Regional Variation of Guillain-Barré Syndrome

Alex Y. Doets; Christine Verboon; Bianca van den Berg; Thomas Harbo; David R. Cornblath; Hugh J. Willison; Zhahirul Islam; Shahram Attarian; Fabio A. Barroso; Kathleen Bateman; Luana Benedetti; Peter van den Bergh; Carlos Casasnovas; Guido Cavaletti; Govindsinh Chavada; Kristl G. Claeys; Efthimios Dardiotis; Amy Davidson; Pieter A. van Doorn; Tom E. Feasby; Giuliana Galassi; Kenneth C. Gorson; Hans-Peter Hartung; Sung-Tsang Hsieh; Richard A.C. Hughes; Isabel Illa; Badrul Islam; Susumu Kusunoki; Satoshi Kuwabara; Helmar C. Lehmann; James A.L. Miller; Quazi Deen Mohammad; Soledad Monges; Eduardo Nobile Orazio; Julio Pardo; Yann Pereon; Simon Rinaldi; Luis Querol; Stephen W. Reddel; Ricardo C. Reisin; Nortina Shahrizaila; Soren H. Sindrup; Waheed Waqar; Bart C. Jacobs; the IGOS Consortium


Brain. 2018;141(10):2866-2877. 

In This Article

Abstract and Introduction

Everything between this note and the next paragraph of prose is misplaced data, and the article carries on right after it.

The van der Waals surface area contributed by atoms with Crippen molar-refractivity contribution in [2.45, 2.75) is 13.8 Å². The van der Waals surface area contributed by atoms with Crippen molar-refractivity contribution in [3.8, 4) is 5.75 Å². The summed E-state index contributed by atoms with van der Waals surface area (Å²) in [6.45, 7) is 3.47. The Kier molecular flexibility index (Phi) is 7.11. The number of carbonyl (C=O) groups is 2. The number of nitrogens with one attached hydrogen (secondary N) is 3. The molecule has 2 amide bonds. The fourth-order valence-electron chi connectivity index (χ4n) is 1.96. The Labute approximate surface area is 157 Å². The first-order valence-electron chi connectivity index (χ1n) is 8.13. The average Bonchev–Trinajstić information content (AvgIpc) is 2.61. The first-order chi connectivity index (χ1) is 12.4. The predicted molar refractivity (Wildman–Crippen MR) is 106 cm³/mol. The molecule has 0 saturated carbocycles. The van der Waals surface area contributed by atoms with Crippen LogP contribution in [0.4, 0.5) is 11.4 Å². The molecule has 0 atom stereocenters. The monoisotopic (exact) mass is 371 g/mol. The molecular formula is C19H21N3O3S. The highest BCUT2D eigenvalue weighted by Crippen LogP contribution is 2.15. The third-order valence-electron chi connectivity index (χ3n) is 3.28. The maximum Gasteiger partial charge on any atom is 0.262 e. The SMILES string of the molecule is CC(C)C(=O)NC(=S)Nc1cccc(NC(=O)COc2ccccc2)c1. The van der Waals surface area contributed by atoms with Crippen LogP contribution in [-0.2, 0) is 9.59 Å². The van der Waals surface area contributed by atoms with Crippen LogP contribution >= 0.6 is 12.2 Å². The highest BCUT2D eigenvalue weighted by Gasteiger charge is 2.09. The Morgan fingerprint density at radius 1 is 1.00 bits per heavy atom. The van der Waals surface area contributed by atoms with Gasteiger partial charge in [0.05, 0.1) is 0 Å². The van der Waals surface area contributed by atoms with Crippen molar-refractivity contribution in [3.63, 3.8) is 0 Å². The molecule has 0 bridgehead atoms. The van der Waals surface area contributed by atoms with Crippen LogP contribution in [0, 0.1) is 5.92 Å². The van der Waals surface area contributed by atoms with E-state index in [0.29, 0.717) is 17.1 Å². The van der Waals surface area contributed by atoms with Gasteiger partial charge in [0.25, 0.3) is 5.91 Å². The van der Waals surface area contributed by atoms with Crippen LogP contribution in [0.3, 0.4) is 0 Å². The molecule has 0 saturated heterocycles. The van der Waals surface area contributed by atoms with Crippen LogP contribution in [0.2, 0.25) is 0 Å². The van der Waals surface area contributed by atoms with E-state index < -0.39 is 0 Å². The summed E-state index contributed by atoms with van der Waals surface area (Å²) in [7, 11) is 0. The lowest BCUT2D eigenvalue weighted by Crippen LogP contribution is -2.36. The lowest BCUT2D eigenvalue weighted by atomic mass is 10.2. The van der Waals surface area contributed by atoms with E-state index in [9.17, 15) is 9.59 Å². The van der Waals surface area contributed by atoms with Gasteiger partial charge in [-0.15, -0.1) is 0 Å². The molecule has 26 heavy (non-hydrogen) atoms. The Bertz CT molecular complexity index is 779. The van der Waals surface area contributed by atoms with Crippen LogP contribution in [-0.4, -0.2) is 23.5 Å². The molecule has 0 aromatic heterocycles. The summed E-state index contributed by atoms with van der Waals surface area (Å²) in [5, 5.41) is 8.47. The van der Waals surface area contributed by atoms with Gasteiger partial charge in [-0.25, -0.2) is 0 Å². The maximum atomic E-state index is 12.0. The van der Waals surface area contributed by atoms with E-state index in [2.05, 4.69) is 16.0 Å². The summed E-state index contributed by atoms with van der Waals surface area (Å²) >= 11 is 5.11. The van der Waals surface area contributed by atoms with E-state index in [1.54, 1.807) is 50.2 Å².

Guillain-Barré syndrome is a heterogeneous disorder regarding the clinical presentation, electrophysiological subtype and outcome. Previous single country reports indicate that Guillain-Barré syndrome may differ among regions, but no systematic comparative studies have been conducted. Comparative studies are required to identify factors determining disease susceptibility, variation and prognosis, and to improve diagnostic criteria. The International Guillain-Barré Syndrome Outcome Study is a prospective, observational cohort study including all patients within the diagnostic spectrum, aiming to describe the heterogeneity of Guillain-Barré syndrome worldwide. The current study was based on the first 1000 inclusions with a follow-up of at least 1 year and confirmed the variation in clinical presentation, course and outcome between patients. The full clinical spectrum of Guillain-Barré syndrome was observed in patients from all countries participating in the International Guillain-Barré Syndrome Outcome Study, but the frequency of variants differed between regions. We compared three regions based on geography, income and previous reports of Guillain-Barré syndrome subtypes: 'Europe/Americas', 'Asia' (without Bangladesh), and 'Bangladesh'. We excluded 75 (8%) patients because of alternative diagnoses, protocol violations, or missing data. The predominant clinical variant was sensorimotor in Europe/Americas (n = 387/562, 69%) and Asia (n = 27/63, 43%), and pure motor in Bangladesh (n = 74/107, 69%). Miller Fisher syndrome and Miller Fisher-Guillain-Barré overlap syndrome were more common in Asia (n = 14/63, 22%) than in the other two regions (Europe/Americas: n = 64/562, 11%; Bangladesh: n = 1/107, 1%) (P < 0.001). The predominant electrophysiological subtype was demyelinating in all regions (Europe/Americas: n = 312/573, 55%; Asia: n = 29/65, 45%; Bangladesh: n = 38/94, 40%). The axonal subtype occurred more often in Bangladesh (n = 34/94, 36%) than in Europe/Americas (n = 33/573, 6%) and other Asian countries (n = 4/65, 6%) (P < 0.001). In all regions, patients with the axonal subtype were younger, had fewer sensory deficits, and showed a trend towards poorer recovery compared to patients with the demyelinating subtype. The proportion of patients able to walk unaided after 1 year varied between Asia (n = 31/34, 91%), Europe/Americas (n = 334/404, 83%) and Bangladesh (n = 67/97, 69%) (P = 0.003). A similar variation was seen for mortality, being higher in Bangladesh (n = 19/114, 17%) than in Europe/Americas (n = 23/486, 5%) and Asia (n = 1/45, 2%) (P < 0.001). This study showed that factors related to geography have a major influence on clinical phenotype, disease severity, electrophysiological subtype, and outcome of Guillain-Barré syndrome.